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PC Card - Wikipedia

PC Card - Wikipedia PC Card https://en.wikipedia.org/wiki/PC_Card

PC Card

https://en.wikipedia.org/wiki/PC_Card

In

computing,

PC

Card

is

a

configuration

for

computer

parallel

communication

peripheral

interface,

designed

for

laptop

computers.

Originally introduced as PCMCIA, the PC Card standard as well as its

successors like CardBus were defined and developed by the Personal

Computer Memory Card International Association (PCMCIA).

It was originally designed as a standard for memory-expansion cards for

computer storage. The existence of a usable general standard for notebook

peripherals led to many kinds of devices being made available based on its

configurability, including network cards, modems, and hard disks.

Contents

History

Summary

Name

Card types

Type I

Type II

Type III

Type IV

CompactFlash

Card information structure

CardBus

CardBay

Descendants and variants

Technological obsolescence

See also

References

External links

History

PC Card

Personal Computer Memory Card International Association

Card Personal Computer Memory Card International Association A PC Card network adapter Year created 1990 Superseded

A PC Card network adapter

Year created

1990

Superseded by

ExpressCard

(2003)

Width in bits

16 or 32

No. of devices

1 per slot

Speed

133 MB/s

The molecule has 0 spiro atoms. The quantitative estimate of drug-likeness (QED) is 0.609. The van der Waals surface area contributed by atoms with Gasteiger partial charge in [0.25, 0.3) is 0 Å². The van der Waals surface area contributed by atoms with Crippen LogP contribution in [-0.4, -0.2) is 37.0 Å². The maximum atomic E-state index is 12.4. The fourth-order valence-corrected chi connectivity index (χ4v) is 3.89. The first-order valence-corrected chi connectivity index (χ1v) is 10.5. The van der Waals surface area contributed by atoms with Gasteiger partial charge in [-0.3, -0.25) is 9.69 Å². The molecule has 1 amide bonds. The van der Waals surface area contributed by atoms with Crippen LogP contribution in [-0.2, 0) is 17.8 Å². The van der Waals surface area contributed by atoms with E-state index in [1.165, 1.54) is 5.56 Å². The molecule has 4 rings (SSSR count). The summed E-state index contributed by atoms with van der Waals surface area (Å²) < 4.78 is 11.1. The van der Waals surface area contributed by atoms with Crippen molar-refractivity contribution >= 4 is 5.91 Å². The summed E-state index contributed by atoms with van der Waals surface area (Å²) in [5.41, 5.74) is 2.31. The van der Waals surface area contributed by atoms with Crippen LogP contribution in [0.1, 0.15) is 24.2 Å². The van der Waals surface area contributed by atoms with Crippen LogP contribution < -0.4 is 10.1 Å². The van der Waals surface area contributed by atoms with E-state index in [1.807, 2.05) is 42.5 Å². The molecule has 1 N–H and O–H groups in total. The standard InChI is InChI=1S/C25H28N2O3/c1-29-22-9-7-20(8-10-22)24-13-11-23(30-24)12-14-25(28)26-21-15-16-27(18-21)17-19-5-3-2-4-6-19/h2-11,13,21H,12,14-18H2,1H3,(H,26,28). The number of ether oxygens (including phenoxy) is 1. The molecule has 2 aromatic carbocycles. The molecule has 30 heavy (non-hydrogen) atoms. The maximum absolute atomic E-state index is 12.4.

Style

Parallel

Hotplugging

interface

Yes

External

interface

Yes

The PCMCIA 1.0 card standard was published by the Personal Computer Memory Card International Association in

November 1990 and was soon adopted by more than eighty vendors. [1] [2] It corresponds with the Japanese JEIDA

memory card 4.0 standard. [2]

SanDisk (operating at the time as "SunDisk") launched its PCMCIA card in October 1992. The company was the first to

PC Card - Wikipedia

https://en.wikipedia.org/wiki/PC_Card

introduce a writeable Flash RAM card for the HP 95LX (the first MS-DOS pocket computer). These cards conformed to

a supplemental PCMCIA-ATA standard that allowed them to appear as more conventional IDE hard drives to the 95LX

or a PC. This had the advantage of raising the upper limit on capacity to the full 32M available under DOS 3.22 on the

95LX. [3]

It soon became clear that the PCMCIA card standard needed expansion to

support "smart" I/O cards to address the emerging need for fax, modem,

LAN, harddisk and floppy disk cards. [1] It also needed interrupt facilities

and hot plugging, which required the definition of new BIOS and operating

system interfaces. [1] This led to the introduction of release 2.0 of the

PCMCIA standard and JEIDA 4.1 in September 1991, [1][2] which saw

corrections and expansion with Card Services (CS) in the PCMCIA 2.1

standard in November 1992. [1][2]

Many notebooks in the 1990s had two adjacent type-II slots, which allowed

installation of two type-II cards or one, double-thickness, type-III card. The

cards were also used in early digital SLR cameras, such as the Kodak DCS

300 series. However, their original use as storage expansion is no longer

common.

their original use as storage expansion is no longer common. Type II PC Card: IBM V.34

Type II PC Card: IBM V.34 data/fax modem, manufactured by TDK

The PC Card port has been superseded by the ExpressCard interface since 2003, though some manufacturers such as

Dell continued to offer them into 2012 on their ruggedized XFR notebooks. [4]

As of 2013, some vehicles from Honda equipped with a navigation system

still included a PC Card reader integrated into the audio system.

Some Japanese brand consumer entertainment devices such as TV sets

include a PC Card slot for playback of media. [5]

Summary

PC Card = PCMCIA Card (older name): 16-bit or 32-bit 16-bit or 32-bit

PC Card 32-bit version = Cardbus (alternative name)PC Card = PCMCIA Card (older name): 16-bit or 32-bit 16-bit vs. 32-bit: 32 bit includes